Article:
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Is UK A-Level Difficult? Introduction to UK A-Level Subjects and Grading

UK A-Level has a long-standing history. Prior to 2012, it was also adopted by the Hong Kong Examinations and Assessment Authority to assess student performance, before transitioning to the Hong Kong Diploma of Secondary Education (HKDSE). UK A-Level is known for its higher difficulty compared to GCSE and HKDSE. However, students have more flexibility in choosing subjects, and it is widely recognized worldwide. How are the grades for UK A-Level subjects presented? If one intends to pursue studies in a UK university, should they choose a Foundation course or A-Level? Below, we will introduce the course content of A-Level.

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What is UK A-Level?

A-Level, short for General Certificate of Education Advanced Level, is suitable for students who have completed the General Certificate of Secondary Education (GCSE) in the UK. The duration of the program is two years, and its recognition and authority are widely acknowledged worldwide.  

Introduction to GCSE and A-Level Systems

The GCSE system requires students to study specified subjects such as English (language and literature), mathematics, and sciences (including physics, chemistry, and biology). Additionally, students must select subjects from the categories of arts, crafts and design, humanities, and modern foreign languages. Although the range of subjects is extensive, the difficulty of the curriculum is relatively low, aiming to consolidate students' academic knowledge. Upon completion of the GCSE program, students with excellent grades can progress to A-Level.  


However, the GCSE curriculum varies among different schools. For example, certain schools may not offer options like media, law, or psychology. Students who wish to study these subjects should seek advice from teachers and check if their desired schools provide the corresponding courses, as it may be challenging to pursue the relevant A-Level courses otherwise.

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UK A-Level does not have compulsory subjects and offers fewer subjects for study. However, the difficulty level is higher, and the curriculum aims to enhance students' logical thinking, independent learning abilities, and academic proficiency. This prepares them for university studies and future academic and professional careers. The first year of A-Level is known as AS (Advanced Studies), during which students choose four to five subjects to study. The second year, known as A2, delves further into the course content.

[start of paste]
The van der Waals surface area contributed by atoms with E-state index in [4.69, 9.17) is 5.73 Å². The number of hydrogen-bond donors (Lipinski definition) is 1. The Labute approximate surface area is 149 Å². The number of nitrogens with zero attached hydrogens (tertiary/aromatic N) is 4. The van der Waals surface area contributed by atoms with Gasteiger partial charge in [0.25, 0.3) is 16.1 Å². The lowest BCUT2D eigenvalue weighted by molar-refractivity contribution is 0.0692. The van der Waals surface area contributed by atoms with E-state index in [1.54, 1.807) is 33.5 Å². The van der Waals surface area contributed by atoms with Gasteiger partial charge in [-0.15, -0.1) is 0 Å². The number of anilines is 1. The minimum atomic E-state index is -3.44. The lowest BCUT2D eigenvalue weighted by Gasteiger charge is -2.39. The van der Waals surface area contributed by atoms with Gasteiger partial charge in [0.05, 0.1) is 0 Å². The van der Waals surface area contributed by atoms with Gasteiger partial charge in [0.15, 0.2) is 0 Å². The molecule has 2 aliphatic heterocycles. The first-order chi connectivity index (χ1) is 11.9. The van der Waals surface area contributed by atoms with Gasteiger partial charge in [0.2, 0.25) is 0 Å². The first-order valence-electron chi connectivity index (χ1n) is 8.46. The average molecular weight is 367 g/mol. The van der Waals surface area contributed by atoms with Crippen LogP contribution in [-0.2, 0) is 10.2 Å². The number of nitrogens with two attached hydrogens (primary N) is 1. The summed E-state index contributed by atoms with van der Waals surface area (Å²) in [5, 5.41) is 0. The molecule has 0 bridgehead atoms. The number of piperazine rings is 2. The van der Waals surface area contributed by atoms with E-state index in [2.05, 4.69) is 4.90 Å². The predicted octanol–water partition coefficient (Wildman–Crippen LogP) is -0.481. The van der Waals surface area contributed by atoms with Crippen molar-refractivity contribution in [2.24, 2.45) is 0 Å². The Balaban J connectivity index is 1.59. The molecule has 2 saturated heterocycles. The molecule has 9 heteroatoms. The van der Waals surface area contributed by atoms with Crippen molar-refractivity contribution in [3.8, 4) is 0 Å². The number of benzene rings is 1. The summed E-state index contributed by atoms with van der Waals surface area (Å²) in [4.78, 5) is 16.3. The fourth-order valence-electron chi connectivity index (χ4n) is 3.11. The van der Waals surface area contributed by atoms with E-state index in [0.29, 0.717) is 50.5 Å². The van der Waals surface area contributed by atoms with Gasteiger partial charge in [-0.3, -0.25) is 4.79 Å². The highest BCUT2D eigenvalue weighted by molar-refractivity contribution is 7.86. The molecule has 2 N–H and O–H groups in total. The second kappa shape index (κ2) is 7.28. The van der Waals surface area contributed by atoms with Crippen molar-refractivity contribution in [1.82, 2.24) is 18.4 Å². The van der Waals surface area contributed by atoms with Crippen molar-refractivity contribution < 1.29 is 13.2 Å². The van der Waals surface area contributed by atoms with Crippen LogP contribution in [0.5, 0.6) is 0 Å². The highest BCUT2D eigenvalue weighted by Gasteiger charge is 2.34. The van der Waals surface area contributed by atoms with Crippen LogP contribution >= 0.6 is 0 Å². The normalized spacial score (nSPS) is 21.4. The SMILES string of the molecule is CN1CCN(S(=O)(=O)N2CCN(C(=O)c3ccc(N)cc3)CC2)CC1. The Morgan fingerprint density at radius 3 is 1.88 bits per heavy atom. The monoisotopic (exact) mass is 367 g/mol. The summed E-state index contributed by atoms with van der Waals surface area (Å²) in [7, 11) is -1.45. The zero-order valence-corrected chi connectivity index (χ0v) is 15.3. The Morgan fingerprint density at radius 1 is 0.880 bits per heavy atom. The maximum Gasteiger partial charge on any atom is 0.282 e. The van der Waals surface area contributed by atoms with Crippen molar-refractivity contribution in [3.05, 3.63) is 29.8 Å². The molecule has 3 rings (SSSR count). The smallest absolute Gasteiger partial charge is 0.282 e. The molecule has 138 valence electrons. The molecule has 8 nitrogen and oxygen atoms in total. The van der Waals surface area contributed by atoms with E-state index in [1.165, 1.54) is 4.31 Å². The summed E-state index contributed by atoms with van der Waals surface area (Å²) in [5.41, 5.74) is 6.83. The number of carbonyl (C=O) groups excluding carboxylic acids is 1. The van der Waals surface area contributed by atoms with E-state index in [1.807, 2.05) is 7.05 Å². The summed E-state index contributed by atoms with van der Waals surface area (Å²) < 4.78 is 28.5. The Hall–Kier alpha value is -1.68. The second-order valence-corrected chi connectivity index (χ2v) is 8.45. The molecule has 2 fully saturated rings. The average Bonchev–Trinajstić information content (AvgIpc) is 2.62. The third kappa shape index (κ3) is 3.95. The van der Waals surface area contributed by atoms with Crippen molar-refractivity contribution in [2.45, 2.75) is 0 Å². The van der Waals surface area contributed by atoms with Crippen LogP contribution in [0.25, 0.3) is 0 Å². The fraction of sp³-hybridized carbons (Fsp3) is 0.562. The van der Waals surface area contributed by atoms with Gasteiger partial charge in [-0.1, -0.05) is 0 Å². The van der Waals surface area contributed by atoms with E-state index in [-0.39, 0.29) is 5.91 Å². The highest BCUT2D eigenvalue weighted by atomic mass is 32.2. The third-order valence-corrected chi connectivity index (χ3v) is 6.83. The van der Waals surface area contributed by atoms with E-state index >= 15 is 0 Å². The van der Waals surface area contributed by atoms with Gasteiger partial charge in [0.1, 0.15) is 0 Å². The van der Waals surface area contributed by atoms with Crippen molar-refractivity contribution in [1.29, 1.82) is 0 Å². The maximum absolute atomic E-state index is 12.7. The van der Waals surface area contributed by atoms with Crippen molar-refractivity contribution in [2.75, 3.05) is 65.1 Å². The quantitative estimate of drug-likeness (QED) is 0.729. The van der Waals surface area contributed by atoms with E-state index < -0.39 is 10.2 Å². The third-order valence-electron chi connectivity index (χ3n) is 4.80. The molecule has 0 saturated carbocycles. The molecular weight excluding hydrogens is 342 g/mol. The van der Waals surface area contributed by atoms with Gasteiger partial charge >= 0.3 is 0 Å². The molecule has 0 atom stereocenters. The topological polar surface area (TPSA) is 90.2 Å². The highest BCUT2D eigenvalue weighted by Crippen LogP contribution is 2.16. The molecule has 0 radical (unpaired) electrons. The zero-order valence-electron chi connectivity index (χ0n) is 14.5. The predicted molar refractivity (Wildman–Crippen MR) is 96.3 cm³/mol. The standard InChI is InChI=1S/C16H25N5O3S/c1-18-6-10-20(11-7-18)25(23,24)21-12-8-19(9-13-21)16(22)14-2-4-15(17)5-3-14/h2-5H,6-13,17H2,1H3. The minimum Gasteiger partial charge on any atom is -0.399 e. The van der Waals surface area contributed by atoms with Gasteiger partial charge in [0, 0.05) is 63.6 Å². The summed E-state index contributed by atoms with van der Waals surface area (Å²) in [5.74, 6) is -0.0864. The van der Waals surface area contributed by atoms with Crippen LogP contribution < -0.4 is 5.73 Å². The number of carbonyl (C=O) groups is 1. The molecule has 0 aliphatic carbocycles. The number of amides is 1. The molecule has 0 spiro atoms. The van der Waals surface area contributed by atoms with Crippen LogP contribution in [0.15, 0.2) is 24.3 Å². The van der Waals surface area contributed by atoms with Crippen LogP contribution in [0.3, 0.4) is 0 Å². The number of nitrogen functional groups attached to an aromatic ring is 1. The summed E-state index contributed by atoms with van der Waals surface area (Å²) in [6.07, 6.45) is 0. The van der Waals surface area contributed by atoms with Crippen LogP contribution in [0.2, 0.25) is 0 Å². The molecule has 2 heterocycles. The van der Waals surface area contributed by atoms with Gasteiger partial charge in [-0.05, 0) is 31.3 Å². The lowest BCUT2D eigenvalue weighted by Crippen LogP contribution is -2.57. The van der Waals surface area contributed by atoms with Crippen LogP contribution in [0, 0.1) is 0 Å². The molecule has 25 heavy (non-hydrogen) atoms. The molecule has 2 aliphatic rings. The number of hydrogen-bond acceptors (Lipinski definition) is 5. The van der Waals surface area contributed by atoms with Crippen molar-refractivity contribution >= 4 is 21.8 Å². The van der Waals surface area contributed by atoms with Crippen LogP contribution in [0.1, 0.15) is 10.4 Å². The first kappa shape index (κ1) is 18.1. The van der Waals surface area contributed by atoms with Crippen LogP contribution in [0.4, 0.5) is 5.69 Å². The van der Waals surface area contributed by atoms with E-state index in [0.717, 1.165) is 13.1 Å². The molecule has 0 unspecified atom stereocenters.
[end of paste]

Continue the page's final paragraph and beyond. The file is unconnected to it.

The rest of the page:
Requiring students to select four to five subjects in AS is to ensure they meet the minimum requirements for university applications. They need to submit at least three examination results to apply for universities, allowing flexibility in case students encounter challenges in specific subjects or choose to drop one based on personal interest.

What subjects are available in UK A-Level? 

UK A-Level offers a wide range of subject choices, emphasising students' personal interests. It includes categories such as humanities, sciences, languages, and business, breaking free from the restrictions of arts, sciences, and business streams and providing students with more freedom in selecting subjects. The available A-Level subject options include: 

  • Art and Design 
  • Biology 
  • Business Studies 
  • Chemistry 
  • Chinese 
  • Computer Science 
  • Design and Technology 
  • Economics 
  • English 
  • English Literature 
  • Geography 
  • History 
  • Mathematics 
  • Further Mathematics 
  • Music 
  • Physics 
  • Physical Education 
  • Psychology 

The above list represents only a portion of the subjects available in UK A-Level. You can search online for a complete list of subjects.

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A-Level Grading Scale

It is well-known that A-Level grades in the UK are presented using alphabetical letters, ranging from the highest grade of "A*" to the lowest grade of "E," with"U " indicating a fail. Below is a grading scale for A-Level results for reference: 

However, each university has different requirements for A-Level grades. Most universities require a minimum of a "C" grade or above, while prestigious universities such as Oxford, Cambridge, and Leeds have more stringent grade requirements. Not only do they require students to achieve three "A" grades, but one of the A-Level subjects must also achieve an "A*" grade to meet their criteria. Considering the already high difficulty level of A-Level, obtaining an "A*" grade is a notable accomplishment attained by only a few students. Therefore, students aiming for prestigious universities need to continue striving for excellence.





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